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July 9, 2021

NEWS: CDC ISSUES GUIDANCE FOR THE 2021-22 SCHOOL YEAR

Today the Centers for Disease Control and Prevention (CDC) issued its updated Guidance for COVID-19 Prevention in Kindergarten (K)-12 Schools. This updated version of COVID-19 guidance for school administrators outlines strategies for K-12 schools to reduce the spread of COVID-19 and maintain safe operations. It emphasizes that students benefit from in-person learning, and safely returning to in-person instruction in the fall 2021 is a priority. 
 
Because many schools serve children under the age of 12 who are not eligible for vaccination at this time, the guidance emphasizes implementing layered prevention strategies. The guidance is intended to help administrators and local health officials select appropriate, layered prevention strategies and understand how to safely transition learning environments out of COVID-19 pandemic precautions as community transmission of COVID-19 reaches low levels or stops. This guidance is based on current scientific evidence and lessons learned from schools implementing COVID-19 prevention strategies.
 
This CDC guidance is meant to supplement, not replace, any federal, state, local, territorial, or tribal health and safety laws, rules, and regulations with which schools must comply. The adoption and implementation of this guidance should be done in collaboration with regulatory agencies and state, local, territorial, and tribal public health departments, and in compliance with state and local policies and practices.
 

Here are the key takeaways in the new guidance:

  • Vaccination is currently the leading public health prevention strategy to end the COVID-19 pandemic.  Promoting vaccination can help schools safely return to in-person learning as well as extracurricular activities and sports.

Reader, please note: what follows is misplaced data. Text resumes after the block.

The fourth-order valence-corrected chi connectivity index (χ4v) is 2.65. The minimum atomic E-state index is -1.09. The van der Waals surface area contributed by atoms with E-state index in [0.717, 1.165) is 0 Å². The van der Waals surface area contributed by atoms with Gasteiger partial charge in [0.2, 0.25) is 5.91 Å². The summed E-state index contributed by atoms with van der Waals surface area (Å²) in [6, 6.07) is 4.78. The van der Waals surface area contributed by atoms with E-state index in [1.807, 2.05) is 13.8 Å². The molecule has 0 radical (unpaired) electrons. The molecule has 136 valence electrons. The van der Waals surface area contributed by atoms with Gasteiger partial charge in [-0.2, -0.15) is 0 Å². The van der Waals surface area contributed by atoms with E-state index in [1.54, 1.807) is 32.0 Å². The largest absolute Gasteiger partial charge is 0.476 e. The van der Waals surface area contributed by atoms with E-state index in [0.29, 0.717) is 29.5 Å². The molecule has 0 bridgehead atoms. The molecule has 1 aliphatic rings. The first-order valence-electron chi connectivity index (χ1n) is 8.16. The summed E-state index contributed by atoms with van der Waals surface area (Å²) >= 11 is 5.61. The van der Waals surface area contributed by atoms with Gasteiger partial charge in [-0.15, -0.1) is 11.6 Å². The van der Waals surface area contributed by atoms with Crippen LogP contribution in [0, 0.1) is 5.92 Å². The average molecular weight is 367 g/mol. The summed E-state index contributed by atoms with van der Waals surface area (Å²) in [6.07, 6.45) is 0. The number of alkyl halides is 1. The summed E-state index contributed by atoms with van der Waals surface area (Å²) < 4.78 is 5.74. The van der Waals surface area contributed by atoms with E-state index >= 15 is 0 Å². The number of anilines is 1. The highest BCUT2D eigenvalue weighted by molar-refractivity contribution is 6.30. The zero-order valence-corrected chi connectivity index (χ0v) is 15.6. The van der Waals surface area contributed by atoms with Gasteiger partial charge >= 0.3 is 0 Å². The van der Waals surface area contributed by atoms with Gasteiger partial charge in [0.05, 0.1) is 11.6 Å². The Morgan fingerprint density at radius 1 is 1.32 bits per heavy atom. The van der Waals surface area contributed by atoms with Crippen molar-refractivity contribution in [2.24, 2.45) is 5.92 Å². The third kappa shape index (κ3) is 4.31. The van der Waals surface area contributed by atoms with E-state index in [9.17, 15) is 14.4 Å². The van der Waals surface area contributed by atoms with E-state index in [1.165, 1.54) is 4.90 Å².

• Masks should be worn indoors by all individuals (age 2 and older) who are not fully vaccinated. Consistent and correct mask use by people who are not fully vaccinated is especially important indoors and in crowded settings, when physical distancing cannot be maintained.
  • CDC recommends schools maintain at least 3 feet of physical distance between students within classrooms, combined with indoor mask wearing by people who are not fully vaccinated, to reduce transmission risk. When it is not possible to maintain a physical distance of at least 3 feet, such as when schools cannot fully re-open while maintaining these distances, it is especially important to layer multiple other prevention strategies, such as indoor masking.
  • Screening testing, ventilation, handwashing and respiratory etiquette, staying home when sick and getting tested, contact tracing in combination with quarantine and isolation, and cleaning and disinfection are also important layers of prevention to keep schools safe.
  • Students, teachers, and staff should stay home when they have signs of any infectious illness and be referred to their healthcare provider for testing and care.
  • Many schools serve children under the age of 12 who are not eligible for vaccination at this time. Therefore, this guidance emphasizes implementing layered prevention strategies (e.g., using multiple prevention strategies together consistently) to protect people who are not fully vaccinated, including students, teachers, staff, and other members of their households.
  • COVID-19 prevention strategies remain critical to protect people, including students, teachers, and staff, who are not fully vaccinated, especially in areas of moderate-to-high community transmission levels.
  • Localities should monitor community transmission, vaccination coverage, screening testing, and occurrence of outbreaks to guide decisions on the level of layered prevention strategies (e.g., physical distancing, screening testing).
For more detailed information, click here to access the CDC’s guidance website.
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